Steven Walters
The State of Politics

Evers Election Brings Changes to Capitol

Suddenly jobs for Democrats. And will Vos, Evers do deal on highway funding?

By - Nov 12th, 2018 11:48 am
Tony Evers. Photo by Michael Horne.

Tony Evers. Photo by Michael Horne.

After a fascinating midterm Wisconsin election, how will things change in the state Capitol? Some initial thoughts:

Democratic legislators are reworking resumes for Gov. Evers. If you’re a veteran Democratic legislator earning about $51,000, and facing two more frustrating years of having Republicans make sure you don’t get credit for anything, would you be tempted to seek a much better paying, and pension sweetening, appointment in the administration of new Gov. Tony Evers?

You bet’cha.

It’s a governing tradition. Governors want those they know best and trust most either in unofficial “kitchen” cabinets or their official cabinets.

For example, Scott Walker served in the Assembly from 1993 until he became Milwaukee County executive in 2002. When he became governor in 2011, he gave several Assembly Republicans jobs. That continued this year: GOP Sens. Sheila Harsdorf and Frank Lasee, GOP Rep. Keith Ripp and ex-Rep. Dan Meyer got jobs.

Evers is already getting offers to “help” him govern. Most of those applicants will be screened by his transition team, but closer friends of Tony will make their pitches personally or he will ask them about joining his team.

Unlike Walker, Evers never served in the Legislature. So he may not be as inclined as Walker to hire current or former Democratic lawmakers.

“I don’t think Tony Evers will be handing out appointments like candy,” one veteran Democratic said.

From “Josh who?” to attorney general-elect in two months. In Marquette University’s September poll, 81 percent of respondents had either never heard of Josh Kaul, the Democratic candidate for attorney general, or didn’t know enough about him to have an opinion.

How, then, did he beat Republican Atty. General Brad Schimel?

The explanation of MU pollster Charles Franklin: “The attorney general race inevitably flies below the radar… Candidates are less well known and the race is less salient to voters, as seen by the low name recognition of both Kaul and Schimel.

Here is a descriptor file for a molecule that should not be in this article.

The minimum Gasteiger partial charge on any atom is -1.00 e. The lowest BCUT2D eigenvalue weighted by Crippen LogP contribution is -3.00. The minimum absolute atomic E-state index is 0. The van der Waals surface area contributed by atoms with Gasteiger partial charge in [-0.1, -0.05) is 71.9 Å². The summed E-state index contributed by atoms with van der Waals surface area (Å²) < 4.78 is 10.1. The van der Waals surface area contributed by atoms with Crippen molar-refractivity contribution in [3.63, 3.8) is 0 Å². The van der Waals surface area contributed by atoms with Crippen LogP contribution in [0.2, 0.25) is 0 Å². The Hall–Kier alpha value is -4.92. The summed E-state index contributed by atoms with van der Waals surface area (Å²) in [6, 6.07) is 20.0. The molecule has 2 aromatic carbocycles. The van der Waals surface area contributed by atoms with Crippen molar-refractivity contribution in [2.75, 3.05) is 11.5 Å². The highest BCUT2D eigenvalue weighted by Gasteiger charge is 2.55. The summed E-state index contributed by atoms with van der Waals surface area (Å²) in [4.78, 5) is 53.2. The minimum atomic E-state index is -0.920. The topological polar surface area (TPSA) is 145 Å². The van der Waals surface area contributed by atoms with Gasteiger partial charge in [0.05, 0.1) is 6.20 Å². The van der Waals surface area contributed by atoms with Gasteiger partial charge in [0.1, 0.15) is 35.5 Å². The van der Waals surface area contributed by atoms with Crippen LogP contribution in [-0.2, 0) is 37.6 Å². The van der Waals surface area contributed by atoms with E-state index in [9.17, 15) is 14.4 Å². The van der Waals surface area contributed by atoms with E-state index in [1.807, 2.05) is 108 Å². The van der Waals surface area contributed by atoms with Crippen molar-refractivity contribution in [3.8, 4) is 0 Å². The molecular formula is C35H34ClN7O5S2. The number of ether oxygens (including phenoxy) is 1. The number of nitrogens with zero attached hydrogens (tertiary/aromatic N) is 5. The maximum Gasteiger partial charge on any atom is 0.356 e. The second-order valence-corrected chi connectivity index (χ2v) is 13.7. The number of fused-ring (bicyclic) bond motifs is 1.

“By election day, voters do know more than at the beginning but, especially in our partisan and polarized times, the AG’s race is likely to align with that of the governor –  simply for party-line voting, if nothing else.

“One can imagine an AG’s race that stands on its own with vivid issues, but that was not the one we had this year.”

Wanted: Lobbyists who speak Democrat. Over eight years of Republican control of the Capitol, statewide trade associations, nonprofits, businesses and other special-interest groups did not have to call on Democrats. Why schmooze the out-of-power?

That changes in January, when Democrats control all executive branch offices in state government. Clout-seeking groups will scramble to find lobbyists able to get appointments with Evers, his cabinet secretaries and other appointees.

It will be the best of both worlds for the Capitol lobbying corps. Special-interest groups will still need lobbyists who speak Republican, since that party remains in control of the Legislature.

Who runs for governor in 2022? Evers was elected the day after he turned 67, so he’s looking at a 71st birthday when Wisconsin picks its next governor.  He may not seek re-election in 2022.

If Evers doesn’t run, look for Lt. Gov. Mandela Barnes or Sen. Jennifer Shilling to do so. And several county executives think they would be great governors.

A Madison-area health care executive, Kevin Conroy, is on track to be much wealthier by 2022, so he may run for governor if there is no incumbent. Conroy considered running this year, but didn’t want to be No. 12 in the Democrats’ conga line.

Republicans? Assembly Speaker Robin Vos didn’t run for the U.S. House seat of Speaker Paul Ryan. Vos will be 54, and maybe speaker for 10 years, in 2022. It may be his up-or-out year.

Having been Walker’s lieutenant governor for eight years, Rebecca Kleefisch is likely to not miss future party Lincoln Day dinners. But Kleefisch and her husband, Rep. Joel Kleefisch, will both be out of work in January, since he did not seek run again.

Will Vos, Evers reach deal on highway funding? Vos and his Assembly Republicans were willing to negotiate on highway funding in 2017, but Walker and Senate Republicans were not. Evers will be sure Vos and special-interest groups are part of a compromise deal he wants.

But Senate Republicans became even more conservative when Senator-elect Andre Jacque became their 19th member last week. It may be impossible for those GOP conservatives to accept any revenue-raising highway deal.

Steven Walters is a senior producer for the nonprofit public affairs channel WisconsinEye. Contact him at

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